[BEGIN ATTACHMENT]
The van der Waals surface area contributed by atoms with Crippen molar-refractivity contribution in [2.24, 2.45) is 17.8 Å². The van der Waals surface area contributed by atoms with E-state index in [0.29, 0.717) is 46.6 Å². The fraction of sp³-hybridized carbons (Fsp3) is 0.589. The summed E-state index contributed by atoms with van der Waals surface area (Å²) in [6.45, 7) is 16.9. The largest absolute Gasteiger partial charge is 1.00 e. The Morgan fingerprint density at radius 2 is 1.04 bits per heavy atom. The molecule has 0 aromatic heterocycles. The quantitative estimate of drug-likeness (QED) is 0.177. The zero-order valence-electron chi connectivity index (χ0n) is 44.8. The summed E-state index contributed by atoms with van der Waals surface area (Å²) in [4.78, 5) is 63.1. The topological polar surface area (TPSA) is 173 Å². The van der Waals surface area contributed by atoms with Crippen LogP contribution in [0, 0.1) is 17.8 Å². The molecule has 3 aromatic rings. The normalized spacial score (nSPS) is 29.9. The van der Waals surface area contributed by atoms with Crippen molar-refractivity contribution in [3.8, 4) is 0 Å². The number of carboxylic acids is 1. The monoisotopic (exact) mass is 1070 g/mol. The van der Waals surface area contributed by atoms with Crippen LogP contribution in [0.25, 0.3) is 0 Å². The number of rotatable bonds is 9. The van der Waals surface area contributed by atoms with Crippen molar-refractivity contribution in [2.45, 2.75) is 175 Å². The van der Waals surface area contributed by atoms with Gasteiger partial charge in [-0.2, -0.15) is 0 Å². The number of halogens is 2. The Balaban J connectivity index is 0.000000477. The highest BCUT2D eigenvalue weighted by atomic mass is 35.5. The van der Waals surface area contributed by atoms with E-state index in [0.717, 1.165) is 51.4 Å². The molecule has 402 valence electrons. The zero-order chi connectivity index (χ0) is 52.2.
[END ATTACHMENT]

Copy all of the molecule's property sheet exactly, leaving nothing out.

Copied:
The van der Waals surface area contributed by atoms with Crippen molar-refractivity contribution in [2.24, 2.45) is 17.8 Å². The van der Waals surface area contributed by atoms with E-state index in [0.29, 0.717) is 46.6 Å². The fraction of sp³-hybridized carbons (Fsp3) is 0.589. The summed E-state index contributed by atoms with van der Waals surface area (Å²) in [6.45, 7) is 16.9. The largest absolute Gasteiger partial charge is 1.00 e. The Morgan fingerprint density at radius 2 is 1.04 bits per heavy atom. The molecule has 0 aromatic heterocycles. The quantitative estimate of drug-likeness (QED) is 0.177. The zero-order valence-electron chi connectivity index (χ0n) is 44.8. The summed E-state index contributed by atoms with van der Waals surface area (Å²) in [4.78, 5) is 63.1. The topological polar surface area (TPSA) is 173 Å². The van der Waals surface area contributed by atoms with Crippen LogP contribution in [0, 0.1) is 17.8 Å². The molecule has 3 aromatic rings. The normalized spacial score (nSPS) is 29.9. The van der Waals surface area contributed by atoms with Crippen molar-refractivity contribution in [3.8, 4) is 0 Å². The number of carboxylic acids is 1. The monoisotopic (exact) mass is 1070 g/mol. The van der Waals surface area contributed by atoms with Crippen LogP contribution in [0.25, 0.3) is 0 Å². The number of rotatable bonds is 9. The van der Waals surface area contributed by atoms with Crippen molar-refractivity contribution in [2.45, 2.75) is 175 Å². The van der Waals surface area contributed by atoms with Gasteiger partial charge in [-0.2, -0.15) is 0 Å². The number of halogens is 2. The Balaban J connectivity index is 0.000000477. The highest BCUT2D eigenvalue weighted by atomic mass is 35.5. The van der Waals surface area contributed by atoms with E-state index in [0.717, 1.165) is 51.4 Å². The molecule has 402 valence electrons. The zero-order chi connectivity index (χ0) is 52.2.